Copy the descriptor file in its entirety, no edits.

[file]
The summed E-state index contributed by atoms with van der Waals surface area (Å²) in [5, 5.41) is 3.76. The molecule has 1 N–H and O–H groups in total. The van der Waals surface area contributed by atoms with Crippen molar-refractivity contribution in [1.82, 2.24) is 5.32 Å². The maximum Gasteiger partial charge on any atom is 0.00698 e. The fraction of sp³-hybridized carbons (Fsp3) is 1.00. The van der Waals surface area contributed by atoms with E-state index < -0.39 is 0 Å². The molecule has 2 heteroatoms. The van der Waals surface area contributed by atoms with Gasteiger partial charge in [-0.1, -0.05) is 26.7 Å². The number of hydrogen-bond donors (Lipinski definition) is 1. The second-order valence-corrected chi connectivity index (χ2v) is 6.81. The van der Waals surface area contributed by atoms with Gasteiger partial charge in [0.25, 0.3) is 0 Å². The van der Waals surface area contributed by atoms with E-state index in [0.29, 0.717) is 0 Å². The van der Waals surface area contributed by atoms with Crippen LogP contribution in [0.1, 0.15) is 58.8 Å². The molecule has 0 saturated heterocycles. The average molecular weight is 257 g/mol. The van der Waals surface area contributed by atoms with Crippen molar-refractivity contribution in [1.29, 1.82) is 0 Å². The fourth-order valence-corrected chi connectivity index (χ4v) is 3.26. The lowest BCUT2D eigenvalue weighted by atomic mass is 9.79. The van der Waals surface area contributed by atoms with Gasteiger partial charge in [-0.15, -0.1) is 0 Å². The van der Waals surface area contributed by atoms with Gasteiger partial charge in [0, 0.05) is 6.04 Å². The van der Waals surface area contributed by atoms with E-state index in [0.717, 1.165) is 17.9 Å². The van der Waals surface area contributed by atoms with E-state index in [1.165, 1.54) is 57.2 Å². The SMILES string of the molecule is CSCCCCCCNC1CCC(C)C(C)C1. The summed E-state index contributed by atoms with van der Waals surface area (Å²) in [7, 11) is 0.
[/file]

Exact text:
The summed E-state index contributed by atoms with van der Waals surface area (Å²) in [5, 5.41) is 3.76. The molecule has 1 N–H and O–H groups in total. The van der Waals surface area contributed by atoms with Crippen molar-refractivity contribution in [1.82, 2.24) is 5.32 Å². The maximum Gasteiger partial charge on any atom is 0.00698 e. The fraction of sp³-hybridized carbons (Fsp3) is 1.00. The van der Waals surface area contributed by atoms with E-state index < -0.39 is 0 Å². The molecule has 2 heteroatoms. The van der Waals surface area contributed by atoms with Gasteiger partial charge in [-0.1, -0.05) is 26.7 Å². The number of hydrogen-bond donors (Lipinski definition) is 1. The second-order valence-corrected chi connectivity index (χ2v) is 6.81. The van der Waals surface area contributed by atoms with Gasteiger partial charge in [0.25, 0.3) is 0 Å². The van der Waals surface area contributed by atoms with E-state index in [0.29, 0.717) is 0 Å². The van der Waals surface area contributed by atoms with Crippen LogP contribution in [0.1, 0.15) is 58.8 Å². The molecule has 0 saturated heterocycles. The average molecular weight is 257 g/mol. The van der Waals surface area contributed by atoms with Crippen molar-refractivity contribution in [1.29, 1.82) is 0 Å². The fourth-order valence-corrected chi connectivity index (χ4v) is 3.26. The lowest BCUT2D eigenvalue weighted by atomic mass is 9.79. The van der Waals surface area contributed by atoms with Gasteiger partial charge in [-0.15, -0.1) is 0 Å². The van der Waals surface area contributed by atoms with Gasteiger partial charge in [0, 0.05) is 6.04 Å². The van der Waals surface area contributed by atoms with E-state index in [0.717, 1.165) is 17.9 Å². The van der Waals surface area contributed by atoms with E-state index in [1.165, 1.54) is 57.2 Å². The SMILES string of the molecule is CSCCCCCCNC1CCC(C)C(C)C1. The summed E-state index contributed by atoms with van der Waals surface area (Å²) in [7, 11) is 0.